OK, I should temper that by saying that it took Sharon a little longer to get into it. Being raised in Thornhill, adjusting to suburban life was just a matter of recollection for me. I actually found the relative quiet and noticeably fresher air a welcome change. Sharon just found it oddly disturbing. Where she was used to walking outside and being plunged into the bustle of our neighbours and neighbourhood, she was now being completely overwhelmed by the silence during the day. There didn’t seem to be anyone around between 9 and 5, and as citified mom, she found the isolation rather depressing to say the least. So the writing was on the wall for the final nail in the urban coffin – a second car, and even more horrifying, a minivan. Welcome our previously enjoyed Ford Aerostar. Now Sharon gracefully participates in what she calls the “suburban ballet” – columns of moms driving huge vans dropping off and picking up their kids at day camp and soon school. Being mobile made a huge difference and she now is really getting into the scene, what with swimming, parks, shopping etc., all within a short van ride.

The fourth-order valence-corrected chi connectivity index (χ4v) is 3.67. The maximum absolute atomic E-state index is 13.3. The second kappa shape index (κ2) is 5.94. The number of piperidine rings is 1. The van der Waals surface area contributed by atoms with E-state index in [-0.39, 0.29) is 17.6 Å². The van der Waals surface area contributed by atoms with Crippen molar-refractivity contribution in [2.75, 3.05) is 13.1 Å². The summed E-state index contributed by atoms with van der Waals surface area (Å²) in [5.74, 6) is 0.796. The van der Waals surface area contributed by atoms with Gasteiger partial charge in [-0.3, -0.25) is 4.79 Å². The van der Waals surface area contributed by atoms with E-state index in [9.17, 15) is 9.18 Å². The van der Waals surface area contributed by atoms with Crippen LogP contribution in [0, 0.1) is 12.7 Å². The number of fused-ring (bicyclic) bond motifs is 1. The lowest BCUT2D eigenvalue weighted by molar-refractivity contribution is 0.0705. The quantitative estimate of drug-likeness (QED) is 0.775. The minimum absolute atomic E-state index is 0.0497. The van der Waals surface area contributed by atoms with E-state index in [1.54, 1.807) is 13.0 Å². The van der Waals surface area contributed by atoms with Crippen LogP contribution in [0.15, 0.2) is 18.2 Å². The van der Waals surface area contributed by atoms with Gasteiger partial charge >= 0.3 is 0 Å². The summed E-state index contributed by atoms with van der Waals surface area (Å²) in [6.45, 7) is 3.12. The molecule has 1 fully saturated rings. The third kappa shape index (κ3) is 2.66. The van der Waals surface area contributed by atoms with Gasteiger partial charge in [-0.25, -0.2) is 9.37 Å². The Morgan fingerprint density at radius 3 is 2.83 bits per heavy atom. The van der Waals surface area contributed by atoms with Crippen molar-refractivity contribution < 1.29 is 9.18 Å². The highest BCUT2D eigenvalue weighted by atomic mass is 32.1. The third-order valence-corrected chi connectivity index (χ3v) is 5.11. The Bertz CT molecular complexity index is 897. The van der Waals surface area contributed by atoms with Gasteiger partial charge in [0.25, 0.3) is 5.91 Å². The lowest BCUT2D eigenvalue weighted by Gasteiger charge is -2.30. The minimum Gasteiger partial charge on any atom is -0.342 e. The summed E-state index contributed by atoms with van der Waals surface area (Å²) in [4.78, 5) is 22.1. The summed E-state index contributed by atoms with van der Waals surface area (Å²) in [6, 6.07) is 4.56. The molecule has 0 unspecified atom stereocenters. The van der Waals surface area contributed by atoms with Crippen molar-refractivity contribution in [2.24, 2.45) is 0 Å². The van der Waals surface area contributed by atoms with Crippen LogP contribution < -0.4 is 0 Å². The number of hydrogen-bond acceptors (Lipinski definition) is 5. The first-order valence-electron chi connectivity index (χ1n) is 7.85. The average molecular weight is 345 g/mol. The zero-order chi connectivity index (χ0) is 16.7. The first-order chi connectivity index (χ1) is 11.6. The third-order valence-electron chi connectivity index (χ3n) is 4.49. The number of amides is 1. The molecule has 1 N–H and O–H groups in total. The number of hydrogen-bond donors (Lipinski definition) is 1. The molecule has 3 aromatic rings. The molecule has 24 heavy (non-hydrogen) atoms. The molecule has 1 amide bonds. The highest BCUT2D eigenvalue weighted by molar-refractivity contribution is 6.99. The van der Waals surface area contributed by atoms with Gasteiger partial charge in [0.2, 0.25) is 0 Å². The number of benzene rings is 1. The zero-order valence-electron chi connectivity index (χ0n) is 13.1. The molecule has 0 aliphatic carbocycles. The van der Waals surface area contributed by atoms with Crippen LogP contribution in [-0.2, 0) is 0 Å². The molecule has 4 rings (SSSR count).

So, in conclusion, it seems that everything seems is running peculiarly smoothly here for the time being. Although, I have to admit, I’ve been thinking lately about how nice it would be to live right on the water, in a nice cottage surrounded by trees, way out in the middle of nowhere.